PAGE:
The fight over Pier 55 continues: the group in charge of Hudson River Park has filed a new application to build out the pier and has appealed a recent court decision that effectively stopped construction on planned a concert venue and park over the Hudson River.
In March, Judge Lorna G. Schofield of United States District Court sounded an apparent death knell on the project with a decision that said the Hudson River Park Trust and the Army Corps of Engineers had failed to adequately assess how the pier’s construction would impact the river’s estuarine sanctuary.
Yesterday the Hudson River Park Trust and the Army Corps of Engineers, which oversees construction on the river, filed an appeal of the judge’s decision. The Trust also filed a modified permit application in late April that addresses some concerns raised in Judge Schofield’s decision.
The new application nixes the barge that would be stationed alongside the pier and proposes a non-concrete fill for the mushroom-cloud “pots,” the piles supporting the lawn, stage, and other planned programs on the $250 million pier. The project is designed by London’s Heatherwick Studio, the same firm behind the recently axed Garden Bridge over the Thames.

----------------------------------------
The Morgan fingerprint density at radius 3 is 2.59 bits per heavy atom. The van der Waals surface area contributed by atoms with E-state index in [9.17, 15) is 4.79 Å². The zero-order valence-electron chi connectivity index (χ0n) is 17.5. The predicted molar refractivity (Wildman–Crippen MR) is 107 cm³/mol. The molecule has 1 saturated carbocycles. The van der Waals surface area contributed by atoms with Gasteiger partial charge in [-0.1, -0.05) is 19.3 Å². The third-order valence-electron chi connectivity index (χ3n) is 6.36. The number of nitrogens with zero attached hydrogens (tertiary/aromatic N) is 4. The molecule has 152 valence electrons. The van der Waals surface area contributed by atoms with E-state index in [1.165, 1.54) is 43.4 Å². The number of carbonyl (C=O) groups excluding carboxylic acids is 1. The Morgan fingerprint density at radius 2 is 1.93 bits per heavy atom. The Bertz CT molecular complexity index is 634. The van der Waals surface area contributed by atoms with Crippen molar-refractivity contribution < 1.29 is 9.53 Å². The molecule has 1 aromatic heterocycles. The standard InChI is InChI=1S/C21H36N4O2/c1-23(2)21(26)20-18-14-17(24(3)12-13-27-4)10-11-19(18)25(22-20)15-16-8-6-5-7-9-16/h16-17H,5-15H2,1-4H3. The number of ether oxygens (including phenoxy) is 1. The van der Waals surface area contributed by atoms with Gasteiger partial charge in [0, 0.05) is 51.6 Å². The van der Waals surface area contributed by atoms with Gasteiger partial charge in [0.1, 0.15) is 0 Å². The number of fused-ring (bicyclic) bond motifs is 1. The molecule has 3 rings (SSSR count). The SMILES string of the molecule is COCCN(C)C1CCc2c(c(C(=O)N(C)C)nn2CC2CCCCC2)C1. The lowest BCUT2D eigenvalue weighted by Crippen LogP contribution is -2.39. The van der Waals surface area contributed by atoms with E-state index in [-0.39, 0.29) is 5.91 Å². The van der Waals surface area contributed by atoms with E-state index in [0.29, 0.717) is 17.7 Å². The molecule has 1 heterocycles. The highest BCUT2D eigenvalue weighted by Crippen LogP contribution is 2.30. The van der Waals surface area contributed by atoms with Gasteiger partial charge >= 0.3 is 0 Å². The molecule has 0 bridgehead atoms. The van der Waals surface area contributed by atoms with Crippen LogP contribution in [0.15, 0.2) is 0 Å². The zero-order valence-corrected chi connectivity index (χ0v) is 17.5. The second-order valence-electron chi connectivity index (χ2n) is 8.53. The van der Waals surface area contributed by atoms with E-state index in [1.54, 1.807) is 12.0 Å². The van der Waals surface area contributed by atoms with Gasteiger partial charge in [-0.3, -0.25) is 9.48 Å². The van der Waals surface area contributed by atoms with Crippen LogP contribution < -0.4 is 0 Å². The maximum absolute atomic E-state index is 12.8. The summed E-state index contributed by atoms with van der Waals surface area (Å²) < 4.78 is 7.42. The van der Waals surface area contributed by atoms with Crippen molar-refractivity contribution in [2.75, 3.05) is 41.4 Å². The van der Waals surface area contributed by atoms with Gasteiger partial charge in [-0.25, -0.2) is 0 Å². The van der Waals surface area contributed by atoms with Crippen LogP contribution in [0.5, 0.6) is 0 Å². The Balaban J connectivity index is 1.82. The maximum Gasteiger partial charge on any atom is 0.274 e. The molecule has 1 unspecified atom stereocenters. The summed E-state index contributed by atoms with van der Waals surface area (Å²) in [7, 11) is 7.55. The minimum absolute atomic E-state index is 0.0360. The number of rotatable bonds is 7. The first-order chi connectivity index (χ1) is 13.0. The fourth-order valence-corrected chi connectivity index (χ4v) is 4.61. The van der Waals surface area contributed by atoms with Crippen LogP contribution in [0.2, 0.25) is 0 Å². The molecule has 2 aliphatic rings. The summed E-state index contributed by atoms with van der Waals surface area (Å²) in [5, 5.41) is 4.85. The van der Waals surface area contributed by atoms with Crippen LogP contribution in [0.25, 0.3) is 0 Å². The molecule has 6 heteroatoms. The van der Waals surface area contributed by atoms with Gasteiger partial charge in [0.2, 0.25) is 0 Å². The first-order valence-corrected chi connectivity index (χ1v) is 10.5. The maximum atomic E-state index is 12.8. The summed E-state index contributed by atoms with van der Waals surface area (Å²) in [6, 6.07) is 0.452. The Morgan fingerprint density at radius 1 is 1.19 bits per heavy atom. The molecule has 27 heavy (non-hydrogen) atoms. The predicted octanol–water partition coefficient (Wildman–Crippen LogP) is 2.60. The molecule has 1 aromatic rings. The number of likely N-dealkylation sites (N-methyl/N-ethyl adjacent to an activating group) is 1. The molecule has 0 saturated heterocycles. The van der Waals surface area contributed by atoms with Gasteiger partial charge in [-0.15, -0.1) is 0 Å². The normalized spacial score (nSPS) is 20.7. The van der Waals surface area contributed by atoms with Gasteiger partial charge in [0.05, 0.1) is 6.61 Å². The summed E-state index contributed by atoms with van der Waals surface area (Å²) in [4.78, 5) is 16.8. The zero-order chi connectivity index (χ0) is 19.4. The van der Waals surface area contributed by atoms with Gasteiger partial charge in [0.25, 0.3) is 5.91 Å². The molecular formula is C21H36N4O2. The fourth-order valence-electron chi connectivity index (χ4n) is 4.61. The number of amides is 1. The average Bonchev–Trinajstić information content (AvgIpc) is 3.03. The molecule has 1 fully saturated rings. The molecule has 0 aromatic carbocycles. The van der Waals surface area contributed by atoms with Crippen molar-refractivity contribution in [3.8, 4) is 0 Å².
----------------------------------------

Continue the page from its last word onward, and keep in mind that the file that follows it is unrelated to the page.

“Our new application eliminates that concern because there is no longer any fill proposed,” Trust spokesperson James Yolles told the New York Times.
A civic group, the City Club of New York, has led a public crusade against the project, filing multiple lawsuits to stop its construction. The group argues that the Trust developed and approved Pier 55 in a secretive fashion, largely outside of the public eye.
The Trust maintains that the pier, with its ample recreation opportunities and performance venue, would be an asset to the area, and a positive extension of the four-mile-long Hudson River Park it stewards.
Financier Barry Diller and his wife, fashion designer Diane von Furstenberg, are fronting most of the money for the ever-more-costly pier. On Monday, Diller told the Times that, though he’s still with the project, he’s “ambivalent” about it because approvals are being stymied by opponents like the City Club.
That fight is playing out in local media, including the pages of this paper. Diller has said that the City Club’s battle was financed by real estate mogul Douglas Durst—an accusation Durst himself confirmed in an interview with The Villager last week.
The City Club’s lawyer, Richard Emery, told the paper that the new application and the appeal “sound like desperation measures on the part of the trust and Mr. Diller.”